NASA sees a different kind of El Nino

A new NASA visualization shows the 2015 El Niño unfolding in the Pacific Ocean, as sea surface temperatures create different patterns than seen in the 1997-1998 El Niño. Computer models are just one tool that NASA scientists ...

Stronger evidence for a weaker Atlantic overturning

The Atlantic overturning—one of Earth's most important heat transport systems, pumping warm water northward and cold water southward—is weaker today than any time before in more than 1000 years. Sea surface temperature ...

Added Arctic data shows global warming didn't pause

Missing Arctic temperature data, not Mother Nature, created the seeming slowdown of global warming from 1998 to 2012, according to a new study in the journal Nature Climate Change.

2018-2022 expected to be abnormally hot years

This summer's worldwide heatwave makes 2018 a particularly hot year. And the next few years will be similar, according to a study led by Florian Sévellec, a CNRS researcher at the Laboratory for Ocean Physics and Remote ...

Warmer Mediterranean turns the Sahel green

Climate change can have mixed consequences: It would appear that the warming of the Mediterranean region, which has brought greater heat and drought to the countries there for around 20 years, is behind an increase in rainfall ...

Sahara dust may make you cough, but it's a storm killer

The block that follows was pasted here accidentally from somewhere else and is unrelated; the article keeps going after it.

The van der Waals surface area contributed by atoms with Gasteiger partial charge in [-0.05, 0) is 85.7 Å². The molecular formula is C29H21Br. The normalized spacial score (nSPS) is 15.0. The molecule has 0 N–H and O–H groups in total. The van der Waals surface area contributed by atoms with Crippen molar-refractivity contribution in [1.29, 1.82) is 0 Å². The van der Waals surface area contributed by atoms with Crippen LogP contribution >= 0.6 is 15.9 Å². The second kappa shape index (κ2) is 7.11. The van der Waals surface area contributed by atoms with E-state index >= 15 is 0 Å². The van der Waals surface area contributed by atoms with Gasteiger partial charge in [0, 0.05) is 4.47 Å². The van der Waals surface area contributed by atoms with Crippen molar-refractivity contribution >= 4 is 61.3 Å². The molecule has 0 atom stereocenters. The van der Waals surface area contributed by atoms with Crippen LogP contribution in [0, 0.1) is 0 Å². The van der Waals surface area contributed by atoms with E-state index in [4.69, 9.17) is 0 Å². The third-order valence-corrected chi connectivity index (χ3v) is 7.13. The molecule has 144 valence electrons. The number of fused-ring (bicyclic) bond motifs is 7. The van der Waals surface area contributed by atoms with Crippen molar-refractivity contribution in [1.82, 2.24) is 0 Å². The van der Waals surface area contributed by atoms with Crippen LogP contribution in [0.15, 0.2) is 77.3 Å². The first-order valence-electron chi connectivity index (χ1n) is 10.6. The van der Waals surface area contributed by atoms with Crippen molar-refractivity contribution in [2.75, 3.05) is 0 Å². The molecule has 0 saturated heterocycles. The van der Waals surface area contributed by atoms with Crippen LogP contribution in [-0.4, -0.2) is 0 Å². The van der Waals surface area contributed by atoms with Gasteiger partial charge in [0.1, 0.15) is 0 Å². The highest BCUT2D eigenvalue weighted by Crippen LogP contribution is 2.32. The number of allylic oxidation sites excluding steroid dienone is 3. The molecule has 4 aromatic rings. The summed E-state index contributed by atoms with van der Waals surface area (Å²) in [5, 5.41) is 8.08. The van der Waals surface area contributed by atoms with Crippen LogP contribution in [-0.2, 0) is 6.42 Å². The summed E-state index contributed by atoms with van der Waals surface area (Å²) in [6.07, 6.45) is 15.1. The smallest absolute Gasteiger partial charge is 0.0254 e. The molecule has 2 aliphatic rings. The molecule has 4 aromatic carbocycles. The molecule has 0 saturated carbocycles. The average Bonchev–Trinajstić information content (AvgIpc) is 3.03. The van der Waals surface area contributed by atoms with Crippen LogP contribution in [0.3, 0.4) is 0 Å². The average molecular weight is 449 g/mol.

The bad news: Dust from the Sahara Desert in Africa—totaling a staggering 2 to 9 trillion pounds worldwide—has been almost a biblical plague on Texas and much of the Southern United States in recent weeks. The good news: ...

Pacific sea level predicts global temperature changes

The amount of sea level rise in the Pacific Ocean can be used to estimate future global surface temperatures, according to a new report led by University of Arizona geoscientists.

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Sea surface temperature

Sea surface temperature (SST) is the water temperature close to the surface.

In practical terms, the exact meaning of surface varies according to the measurement method used. A satellite infrared radiometer indirectly measures the temperature of a very thin layer of about 10 micrometres thick (referred to as the skin) of the ocean which leads to the phrase skin temperature (because infrared radiation is emitted from this layer). A microwave instrument measures subskin temperature at about 1 mm. A thermometer attached to a moored or drifting buoy in the ocean would measure the temperature at a specific depth, (e.g. at 1 meter below the sea surface) — this temperature during the day is called temperature of the warm layer. The measurements routinely made from ships are often from the engine water intakes and may be at various depths in the upper 20 m of the ocean. In fact, this temperature is often called sea surface temperature, or foundation temperature. Note that the depth of measurement in this case will vary with the cargo aboard the vessel.

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